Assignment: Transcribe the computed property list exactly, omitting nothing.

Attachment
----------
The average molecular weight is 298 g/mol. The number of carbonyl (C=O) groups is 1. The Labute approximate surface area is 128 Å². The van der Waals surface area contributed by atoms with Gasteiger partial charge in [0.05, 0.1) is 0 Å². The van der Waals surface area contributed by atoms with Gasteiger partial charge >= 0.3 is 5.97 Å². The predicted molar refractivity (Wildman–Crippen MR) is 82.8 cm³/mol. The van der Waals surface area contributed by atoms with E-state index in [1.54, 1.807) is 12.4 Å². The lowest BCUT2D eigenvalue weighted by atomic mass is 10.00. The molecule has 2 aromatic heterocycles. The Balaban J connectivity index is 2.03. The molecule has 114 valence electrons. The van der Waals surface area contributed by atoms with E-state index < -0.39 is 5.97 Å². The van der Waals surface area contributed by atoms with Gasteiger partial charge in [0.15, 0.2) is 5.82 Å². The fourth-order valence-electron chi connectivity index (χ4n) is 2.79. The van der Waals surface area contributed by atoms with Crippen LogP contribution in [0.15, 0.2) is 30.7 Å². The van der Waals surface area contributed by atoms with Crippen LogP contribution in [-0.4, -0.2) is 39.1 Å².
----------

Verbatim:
The average molecular weight is 298 g/mol. The number of carbonyl (C=O) groups is 1. The Labute approximate surface area is 128 Å². The van der Waals surface area contributed by atoms with Gasteiger partial charge in [0.05, 0.1) is 0 Å². The van der Waals surface area contributed by atoms with Gasteiger partial charge >= 0.3 is 5.97 Å². The predicted molar refractivity (Wildman–Crippen MR) is 82.8 cm³/mol. The van der Waals surface area contributed by atoms with E-state index in [1.54, 1.807) is 12.4 Å². The lowest BCUT2D eigenvalue weighted by atomic mass is 10.00. The molecule has 2 aromatic heterocycles. The Balaban J connectivity index is 2.03. The molecule has 114 valence electrons. The van der Waals surface area contributed by atoms with E-state index < -0.39 is 5.97 Å². The van der Waals surface area contributed by atoms with Gasteiger partial charge in [0.15, 0.2) is 5.82 Å². The fourth-order valence-electron chi connectivity index (χ4n) is 2.79. The van der Waals surface area contributed by atoms with Crippen LogP contribution in [0.15, 0.2) is 30.7 Å². The van der Waals surface area contributed by atoms with Crippen LogP contribution in [-0.4, -0.2) is 39.1 Å².